The IT job market isn’t looking as positive as previously forecast, and even more belt-tightening by employers could be on the horizon.
Data from the U.S. Bureau of Labor Statistics shows the rate of increase in the number of IT jobs is slowing, according to Janco. After reviewing the data and factoring in its interviews with 92 CIOs, Janco has revised its forecast for the number of IT jobs to be created in 2015 from 160,000 to 145,100.
“CIOs are now more cautious in their hiring (than) earlier in the year,” said M.V. Janulaitis, Janco’s CEO. “Granted by October 2015, 112,400 jobs had been created in the year versus the 81,200 in 2014. The trend for increased hiring is slowing down. For the last two months of the year we forecast slightly more than 30,000 new IT jobs will be created.”
With financial-market volatility, election year uncertainty and international instability, “CIOs and executive management will need to make some very difficult decisions over the next several months,” he said. In addition, the possibility of a major upturn in new IT hiring is slight at best, he said.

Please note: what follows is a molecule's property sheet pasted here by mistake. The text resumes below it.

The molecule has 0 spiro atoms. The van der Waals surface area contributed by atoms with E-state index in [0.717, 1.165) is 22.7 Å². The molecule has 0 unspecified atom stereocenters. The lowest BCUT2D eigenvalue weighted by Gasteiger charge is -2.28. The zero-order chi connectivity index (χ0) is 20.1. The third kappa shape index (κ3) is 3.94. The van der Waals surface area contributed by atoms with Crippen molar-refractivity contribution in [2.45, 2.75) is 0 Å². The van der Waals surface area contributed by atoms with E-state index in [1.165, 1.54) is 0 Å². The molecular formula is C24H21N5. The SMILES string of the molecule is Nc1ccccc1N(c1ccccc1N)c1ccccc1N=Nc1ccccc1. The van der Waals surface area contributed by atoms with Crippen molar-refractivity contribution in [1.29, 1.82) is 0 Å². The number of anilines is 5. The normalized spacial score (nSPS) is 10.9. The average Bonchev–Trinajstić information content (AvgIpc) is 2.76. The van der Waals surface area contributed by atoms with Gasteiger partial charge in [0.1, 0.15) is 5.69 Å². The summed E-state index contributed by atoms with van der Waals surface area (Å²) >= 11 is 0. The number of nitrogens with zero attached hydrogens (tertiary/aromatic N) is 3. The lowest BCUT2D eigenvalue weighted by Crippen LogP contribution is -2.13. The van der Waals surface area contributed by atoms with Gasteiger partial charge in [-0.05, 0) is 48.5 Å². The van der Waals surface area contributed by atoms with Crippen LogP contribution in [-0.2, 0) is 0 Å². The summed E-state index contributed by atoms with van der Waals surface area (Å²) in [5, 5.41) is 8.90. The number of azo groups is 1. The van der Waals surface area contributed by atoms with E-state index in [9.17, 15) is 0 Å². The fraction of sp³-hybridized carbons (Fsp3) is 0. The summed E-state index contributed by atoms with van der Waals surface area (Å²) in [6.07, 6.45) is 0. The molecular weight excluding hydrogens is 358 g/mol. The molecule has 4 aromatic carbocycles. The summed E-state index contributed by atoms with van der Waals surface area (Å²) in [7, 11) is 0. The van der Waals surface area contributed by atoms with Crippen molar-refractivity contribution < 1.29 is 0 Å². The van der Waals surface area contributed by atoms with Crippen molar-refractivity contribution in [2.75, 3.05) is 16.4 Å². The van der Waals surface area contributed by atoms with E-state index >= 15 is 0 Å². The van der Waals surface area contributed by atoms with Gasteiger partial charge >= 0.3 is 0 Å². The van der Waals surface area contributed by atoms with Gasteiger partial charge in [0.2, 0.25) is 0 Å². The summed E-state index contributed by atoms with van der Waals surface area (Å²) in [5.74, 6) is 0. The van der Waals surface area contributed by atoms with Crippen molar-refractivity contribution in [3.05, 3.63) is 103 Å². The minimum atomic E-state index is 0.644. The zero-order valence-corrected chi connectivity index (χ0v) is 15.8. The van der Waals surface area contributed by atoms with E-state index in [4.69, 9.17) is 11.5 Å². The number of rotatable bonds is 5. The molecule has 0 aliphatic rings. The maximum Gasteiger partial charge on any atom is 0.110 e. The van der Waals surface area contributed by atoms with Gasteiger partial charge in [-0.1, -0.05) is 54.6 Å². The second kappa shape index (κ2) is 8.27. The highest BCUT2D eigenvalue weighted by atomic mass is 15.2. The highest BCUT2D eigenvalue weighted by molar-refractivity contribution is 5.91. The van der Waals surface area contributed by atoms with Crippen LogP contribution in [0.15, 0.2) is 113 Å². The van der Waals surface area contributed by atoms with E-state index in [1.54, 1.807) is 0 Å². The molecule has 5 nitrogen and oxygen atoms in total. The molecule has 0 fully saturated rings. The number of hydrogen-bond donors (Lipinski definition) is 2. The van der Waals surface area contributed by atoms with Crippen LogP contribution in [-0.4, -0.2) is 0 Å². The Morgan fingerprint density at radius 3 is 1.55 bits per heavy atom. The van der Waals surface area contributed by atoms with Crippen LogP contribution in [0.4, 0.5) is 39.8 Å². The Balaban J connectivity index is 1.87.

“On the plus side, the recovery seems to be moving ahead, and CFOs, whom almost half of all CIOs report to, are still allowing limited incremental spending for IT-related activities,” Janulaitis said.
There is significant activity in the standardization of IT job titles and pay grades, according to Janco. For the past 30 years, Janco and its principles have created a set of more than 270 IT job descriptions that it says are viewed by many as the industry standard.
“We have seen significant interest in our IT Job Family Classification System, and the alignment and standardization of pay grades,” Janulaitis said.